Ok, stop me if you’ve heard this one before: You wake up in the middle of nowhere. You don’t remember how you got there but what you know is that your princess, the one you swore to protect, has been kidnapped by the bad guys. Now, it’s your job to explore this new world, gain new skills, and slay monsters along the way. Add a triforce and you got yourself a high-grossing franchise.

I’m talking about The Legend of…my bad. Wrong franchise. I’m talking about Slash Quest, one of the new Apple Arcade games brought by Mother Gaia, Big Green Pillow, and NoodlecakeGames.

As you can probably tell, the main concept of the game is a bit familiar, but it’s different from what we’ve seen these days. In Slash Quest, you play as the sword. Yeah, you read that right. You play as the princess’ Magical sword, who got lost while some evil forces took the princess captive. Now it’s your job to save her, only that you can do it alone. Because you know, you have no limbs.

So, after a random course of events, you start your journey with the help of a shepherd, who you’ll later call Shep because it sounds cooler. He’s the embodiment of older characters like Link or Red: he doesn’t talk at all, and he’s just there for the ride.

The main focus of the game is the gameplay mechanics. Since you’re controlling a sword, you can’t just move in a straight line. Instead, you rotate Shep by slaying to the left or right, and then you move him forward to start walking. It’s kind of like using a joystick, but it’s a bit more complicated. You get the hang of it after a while, but it takes time to remember that you can’t just go sideways.

The controls are clumsy, but fun. And it does feel like the sword is controlling the human and not the other way around. You’ll interact with the whole world as a sword. You’ll active switches, carry bombs, and talk to people as a sword. And Shep will be there too.

You can also grow larger. The more enemies you kill, the larger you’ll grow. You’ll need to use this to reach objects or enemies that are too far. I know there’s a joke here about how size does matter but I promised myself I’m better than that.

There are also other skills and charms that work as power-ups. You get special abilities that can help you or just make you look cool as you sway. Speaking of cool, there’s also all sorts of suits and attire you can buy in the shop. You don’t need it for anything but it does give you extra swag points.

Slash Quest is kind of a short game. It only has 12 levels, but each level has a lot of room to cover. There’s a lot to explore, and secret areas with chests you need to find if you want to complete the game. There’s also some type of boss room where you’ll be locked in there until you defeat every enemy that appears.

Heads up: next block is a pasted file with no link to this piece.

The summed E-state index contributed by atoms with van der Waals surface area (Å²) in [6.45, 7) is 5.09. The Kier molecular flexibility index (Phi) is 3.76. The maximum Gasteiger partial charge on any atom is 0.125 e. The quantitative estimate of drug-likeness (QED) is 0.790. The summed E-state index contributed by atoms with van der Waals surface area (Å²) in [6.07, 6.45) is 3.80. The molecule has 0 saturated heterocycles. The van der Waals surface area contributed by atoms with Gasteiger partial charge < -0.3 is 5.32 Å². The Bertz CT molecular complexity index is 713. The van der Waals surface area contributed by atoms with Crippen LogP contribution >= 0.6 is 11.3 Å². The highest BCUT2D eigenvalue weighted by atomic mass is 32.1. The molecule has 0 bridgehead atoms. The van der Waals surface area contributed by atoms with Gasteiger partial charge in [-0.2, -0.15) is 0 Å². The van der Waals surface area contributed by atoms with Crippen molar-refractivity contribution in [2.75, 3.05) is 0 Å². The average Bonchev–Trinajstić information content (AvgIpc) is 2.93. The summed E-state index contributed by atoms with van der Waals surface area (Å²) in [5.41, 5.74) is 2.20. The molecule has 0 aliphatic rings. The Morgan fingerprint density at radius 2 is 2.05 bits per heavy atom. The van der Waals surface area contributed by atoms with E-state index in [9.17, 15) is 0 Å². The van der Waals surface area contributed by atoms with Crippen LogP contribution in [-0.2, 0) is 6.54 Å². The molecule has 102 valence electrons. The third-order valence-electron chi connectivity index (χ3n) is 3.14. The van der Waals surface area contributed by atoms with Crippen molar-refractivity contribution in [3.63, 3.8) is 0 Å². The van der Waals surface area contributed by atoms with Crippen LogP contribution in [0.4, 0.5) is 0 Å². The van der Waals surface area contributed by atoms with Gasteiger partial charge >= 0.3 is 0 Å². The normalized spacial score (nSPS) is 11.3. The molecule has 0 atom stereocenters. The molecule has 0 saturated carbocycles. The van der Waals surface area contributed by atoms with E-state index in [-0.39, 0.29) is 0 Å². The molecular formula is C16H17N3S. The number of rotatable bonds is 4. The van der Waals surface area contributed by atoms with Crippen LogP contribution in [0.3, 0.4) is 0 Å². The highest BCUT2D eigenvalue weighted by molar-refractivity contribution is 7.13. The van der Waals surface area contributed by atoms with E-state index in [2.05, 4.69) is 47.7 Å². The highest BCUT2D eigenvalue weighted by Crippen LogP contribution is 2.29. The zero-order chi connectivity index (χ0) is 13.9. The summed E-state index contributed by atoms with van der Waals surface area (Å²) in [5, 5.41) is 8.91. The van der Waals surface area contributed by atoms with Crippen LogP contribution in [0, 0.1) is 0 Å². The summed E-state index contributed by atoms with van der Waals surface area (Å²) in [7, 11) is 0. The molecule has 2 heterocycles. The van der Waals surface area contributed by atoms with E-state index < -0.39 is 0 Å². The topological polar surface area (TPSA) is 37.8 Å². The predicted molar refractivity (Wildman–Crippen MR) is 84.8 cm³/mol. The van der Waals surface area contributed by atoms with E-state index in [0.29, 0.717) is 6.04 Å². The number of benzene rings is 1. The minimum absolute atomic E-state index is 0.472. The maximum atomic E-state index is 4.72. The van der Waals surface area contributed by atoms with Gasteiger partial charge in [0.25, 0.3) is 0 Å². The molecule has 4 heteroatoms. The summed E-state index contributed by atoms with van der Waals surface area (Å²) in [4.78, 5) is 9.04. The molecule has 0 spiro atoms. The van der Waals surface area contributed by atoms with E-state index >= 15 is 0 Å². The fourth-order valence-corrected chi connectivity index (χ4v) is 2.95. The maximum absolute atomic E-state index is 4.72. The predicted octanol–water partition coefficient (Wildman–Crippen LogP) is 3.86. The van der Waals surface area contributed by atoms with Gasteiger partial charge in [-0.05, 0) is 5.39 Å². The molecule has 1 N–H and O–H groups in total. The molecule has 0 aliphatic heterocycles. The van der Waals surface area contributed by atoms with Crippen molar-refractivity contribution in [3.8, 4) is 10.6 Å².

Fortunately, or sadly, depending on your point of view, all these levels are pretty straightforward. Even the puzzles are really easy, and it won’t take much effort to get it right.

It was to be expected since this game is mainly for children, but I’d still love to see a harder version available. Like a new game plus feature or something like that. Most secrets are pretty easy to spot and the only big challenge is to get enough gold coins to buy clothes or upgrade your skills.

Throughout your journey, you’ll also encounter other people that’ll join your party. There are all sorts of colorful characters, like a chef, a blacksmith, and a tasker. Most of them will help you by selling you stuff, but others will give you challenges and sidequests that you can do to earn more gold and to procrastinate for a little bit.

Another thing that stands out in Slash Quest is the art style. Usually, when I start playing a game, a take a couple of screenshots of things that stand out for my review. With Slash Quest, I couldn’t stop taking screenshots at first because every scene looked so dang good. The drawings look really cool, and the scenery is vibrant and detailed.

The music and overall aesthetics of the game blend perfectly with the gameplay and silly narrative. It’s like a TV show was turned into a videogame, but it’s actually good. Unlike those Nickelodeon games on Apple Arcade.

Overall, Slash Quest is a game for everyone. It’s an adventure game where the journey is way better than the destination. Despite being on the easy side, Slash Quest is worth trying out, if not for its difficulty, for its delightful characters and vibrant world.
Of course, if you’re looking for other types of adventure, you can check out our list of the best point-and-click adventure games.



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